More recently three-dimensional methods using computed tomography based on conventional X-ray or synchrotron radiation have been introduced. These can image entire specimens. The true crack area can be measured, rather than its two-dimensional projection. However, the overall size of the specimen is limited to less than 100 mm (4 in.) in thickness for useful resolution.
Moreover, these cannot be applied in the field.
Ultrasonics Other methods for measuring microcracks are based on ultrasonics (Kesner et al., 1998; Jacobs and Whitcomb, 1997). These methods do not count individual cracks, but rather measure a bulk ultrasonic property of the concrete, usually attenuation. This can then be calibrated against radiographs to give microcrack density (Kesner et al., 1998). Ultrasonic methods offer the possibility of making measurements in the field on real structures.
Their drawback is that features other than microcracks in the concrete can contribute to attenuation. Acoustic Emission Acoustic emission describes a field of testing that has been popular recently in crack detection because of its non-invasive nature (Ouyang and Shah, 1991; Ohtsu, 1994; Ohtsu, 1996). Recent research has indicated that it is possible to quantify cracking using acoustic emission. The sensors detect acoustic activity when the specimen undergoes cracking, and they are amplified.”
IPC (Infrastructure Preservation Corporation), Clearwater Florida has created the solution to Bridge Crack Detection and Bridge Crack Measurements including progression analysis over years, with IPC’s Bridge Crack Measurement Service.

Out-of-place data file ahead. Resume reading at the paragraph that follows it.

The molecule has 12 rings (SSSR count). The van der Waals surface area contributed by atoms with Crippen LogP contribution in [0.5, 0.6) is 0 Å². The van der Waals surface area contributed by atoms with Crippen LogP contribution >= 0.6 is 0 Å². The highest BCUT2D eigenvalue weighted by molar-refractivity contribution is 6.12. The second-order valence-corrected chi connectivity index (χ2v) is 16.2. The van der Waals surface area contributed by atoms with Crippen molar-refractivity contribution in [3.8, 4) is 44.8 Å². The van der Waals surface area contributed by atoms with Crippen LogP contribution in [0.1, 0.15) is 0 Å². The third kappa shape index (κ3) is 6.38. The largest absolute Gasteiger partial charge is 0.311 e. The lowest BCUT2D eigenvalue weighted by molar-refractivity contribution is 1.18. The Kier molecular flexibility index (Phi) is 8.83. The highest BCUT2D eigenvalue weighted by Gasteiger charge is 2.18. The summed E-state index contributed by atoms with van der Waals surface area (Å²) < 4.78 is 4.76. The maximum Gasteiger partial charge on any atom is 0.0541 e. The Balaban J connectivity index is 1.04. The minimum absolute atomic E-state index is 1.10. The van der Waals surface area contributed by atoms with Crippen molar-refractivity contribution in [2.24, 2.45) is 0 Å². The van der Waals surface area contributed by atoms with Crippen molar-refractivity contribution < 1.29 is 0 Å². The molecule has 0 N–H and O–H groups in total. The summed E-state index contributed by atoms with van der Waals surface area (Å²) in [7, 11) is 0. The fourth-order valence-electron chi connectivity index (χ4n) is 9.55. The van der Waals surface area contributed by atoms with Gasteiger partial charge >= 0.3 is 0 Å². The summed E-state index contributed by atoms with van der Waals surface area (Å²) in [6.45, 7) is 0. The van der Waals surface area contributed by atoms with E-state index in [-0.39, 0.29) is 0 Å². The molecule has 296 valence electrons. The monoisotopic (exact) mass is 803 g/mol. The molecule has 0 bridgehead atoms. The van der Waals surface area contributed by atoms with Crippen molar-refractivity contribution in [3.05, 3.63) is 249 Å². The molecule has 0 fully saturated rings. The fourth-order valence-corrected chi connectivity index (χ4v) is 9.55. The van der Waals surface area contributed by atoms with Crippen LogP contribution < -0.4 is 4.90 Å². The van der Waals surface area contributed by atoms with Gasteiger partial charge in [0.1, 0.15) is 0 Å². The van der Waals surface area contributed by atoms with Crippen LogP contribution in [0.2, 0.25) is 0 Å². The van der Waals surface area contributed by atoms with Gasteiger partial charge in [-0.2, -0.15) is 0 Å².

IPC is able to detect and measure concrete cracks down to .005mm and works from a distance of 1000 feet.
What does this mean for the industry?
It means that bridge inspections needing a bridge crack analysis and bridge crack progression monitoring can now be quantitative in nature with real results being transmitted to a laptop. Results are recorded to determine not only current issues in a bridge but map the bridge deterioration and crack progression over time.
IPC can map the actual location of the crack, the length and the width of a current crack. Cracks can be overlayed on a 3d CAD image of the asset to better determine the urgency of attention required by the asset manager. IPC does this utilizing Non destructive testing methods with no lane closures, boom trucks or additional expenses incurred for the engineering firm or the Department Of Transportation. In fact IPC’s Concrete Crack Testing Service and save 35% or more during one inspection cycle.
The value of having the bridge progression analysis over many years can save millions in knowing how severe an assets deterioration is how quickly the progression of deterioration is occurring and help in budgeting its maintenance and repair schedule.
For more information on IPCs bridge crack detection system contact [email protected] IPC is leading the way in creating new nondestructive testing methods that can create condition assessment reports to help manage infrastructure assets worldwide.